– Experience has proven that legitimate scientific findings are disclosed
through professional peer review processes, not through the media or NGO press
Nevertheless, three years ago reports came from Moscow of experiments which purported to show that rats fed GM soya resulted in a 6-fold increase in the number of deaths and the surviving progeny were significantly smaller (http://www.cropgen.org/article_45.html). There were other problems as well.
The information was first revealed at a conference and later appeared in review on an anti-GM activist website (1). A fully referenced version was offered to members of that organisation; scientific transparency par excellence.
Many people expressed doubt at the time, scepticism well placed as the work has never been published in the scientific literature. Nevertheless, from such material as was available in the public domain, it was clear that the study had little or no value as a piece of scientific research; an interview with the original author together with the scientific criticisms subsequently appeared in a legitimate scientific journal which well illustrated the poor quality both of the study and how unjustified were the claims made (2). That brought forth a rebuttal from the original author (3) and screams of indignation from the activist camp (4), encouraging the journal’s editor to write: “I am also struck that none of the correspondence elicited by the article has taken issue with the validity of the scientific criticisms made, only the identity of the authors who made them” (5). Once more the data was revealed as wholly inadequate (6).
Are we about to see a repeat performance, this time from Vienna? In a study published by the Austrian Federal Ministry for Health, Family and Youth (7) and rapidly reproduced on an activist website (8, 9), we read about new claims: “Austrian scientists performed several long-term feeding trials with laboratory mice over a course of 20 weeks. One test - the so-called "reproductive assessment by continuous breeding" showed that mouse parents fed on a diet containing 33 percent of a Monsanto owned GE maize variety (NK 603 x MON 810) experienced a decrease in litter size and weight by the time they gave birth to their third and fourth litters. Mice fed on a closely-related non-GE maize had normal reproduction cycles”. Summarising his findings, Prof. Dr. Jürgen Zentek, Professor of Veterinary Medicine at the University of Vienna - the lead author of the study - said the differences between the mice was statistically significant, and that this effect could be attributed to the differences in food sources (9).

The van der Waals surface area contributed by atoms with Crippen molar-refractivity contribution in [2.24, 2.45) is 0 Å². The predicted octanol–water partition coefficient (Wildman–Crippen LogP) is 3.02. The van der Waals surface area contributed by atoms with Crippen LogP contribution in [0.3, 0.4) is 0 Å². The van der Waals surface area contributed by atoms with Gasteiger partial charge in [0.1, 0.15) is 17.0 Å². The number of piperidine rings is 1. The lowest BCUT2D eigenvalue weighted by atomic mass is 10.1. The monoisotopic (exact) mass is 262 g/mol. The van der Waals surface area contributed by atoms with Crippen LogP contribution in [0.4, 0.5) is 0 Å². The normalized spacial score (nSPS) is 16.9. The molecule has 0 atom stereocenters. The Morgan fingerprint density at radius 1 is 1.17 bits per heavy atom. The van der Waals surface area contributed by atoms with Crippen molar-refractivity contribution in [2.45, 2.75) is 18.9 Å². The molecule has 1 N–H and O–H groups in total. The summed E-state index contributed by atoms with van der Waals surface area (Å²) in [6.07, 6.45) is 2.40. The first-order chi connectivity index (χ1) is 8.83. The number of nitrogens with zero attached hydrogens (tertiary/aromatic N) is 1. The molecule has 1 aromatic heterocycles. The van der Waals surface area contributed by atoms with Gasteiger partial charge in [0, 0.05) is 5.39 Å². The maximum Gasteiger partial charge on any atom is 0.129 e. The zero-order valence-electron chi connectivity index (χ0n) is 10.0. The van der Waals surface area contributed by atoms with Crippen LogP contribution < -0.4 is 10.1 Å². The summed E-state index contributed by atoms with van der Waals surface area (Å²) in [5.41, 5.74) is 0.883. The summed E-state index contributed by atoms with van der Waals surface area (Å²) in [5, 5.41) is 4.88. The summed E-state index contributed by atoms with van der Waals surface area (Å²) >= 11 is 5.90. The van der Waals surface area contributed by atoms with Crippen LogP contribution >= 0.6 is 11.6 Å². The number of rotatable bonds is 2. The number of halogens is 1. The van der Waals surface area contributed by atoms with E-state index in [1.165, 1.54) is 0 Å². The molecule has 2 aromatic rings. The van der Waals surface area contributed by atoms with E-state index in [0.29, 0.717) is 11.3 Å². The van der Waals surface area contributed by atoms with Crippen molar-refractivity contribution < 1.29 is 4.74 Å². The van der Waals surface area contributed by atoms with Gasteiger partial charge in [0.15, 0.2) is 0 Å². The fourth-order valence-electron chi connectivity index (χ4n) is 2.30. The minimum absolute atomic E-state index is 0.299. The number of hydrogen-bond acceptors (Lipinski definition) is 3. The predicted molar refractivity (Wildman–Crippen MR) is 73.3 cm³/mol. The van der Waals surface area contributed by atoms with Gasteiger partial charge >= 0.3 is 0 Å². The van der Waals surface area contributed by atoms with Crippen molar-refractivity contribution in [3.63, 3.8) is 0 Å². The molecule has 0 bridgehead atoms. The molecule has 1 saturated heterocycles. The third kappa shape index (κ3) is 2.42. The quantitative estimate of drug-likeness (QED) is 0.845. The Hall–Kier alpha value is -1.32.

What is missing is peer review. No conclusions can justifiably be drawn from these findings until they are examined and compared with previously published and peer-reviewed studies by people with experience and understanding of the field. The report already published is more than 100 pages long and apparently packed with experimental data; we await with interest a review by experts.
Nevertheless, even at this stage, a number of points come to mind:
(a) Conducting a study using reproductive assessment by continuous breeding (RACB) involves a set of fecund mice producing successive litters. Each successive litter is therefore born to increasingly aged parents. As a result, a decline in the number of offspring in each litter is an expected outcome in a mouse breeding program. Furthermore, certain strains of mice have distinct reproductive traits/deficits, some of them severe. Not knowing the strain(s) of mice involved makes interpretation at this remove utterly impossible. It had, moreover, been noted that the number of pups per litter and the number of pairs delivering a litter both tended to decline with time, so that fewer pairs produced slightly smaller litters for litters four and five (10).
(b) From the Guidelines for Reproductive Toxicity Risk Assessment: "Because the parental and subsequent filial generations have different exposure histories, reproductive effects seen in any particular generation are not necessarily comparable with those of another generation. Also, successive litters from the same parents cannot be considered as replicates because of factors such as continuing exposure of the parents, increased parental age, sexual experience, and parity of the females" (11).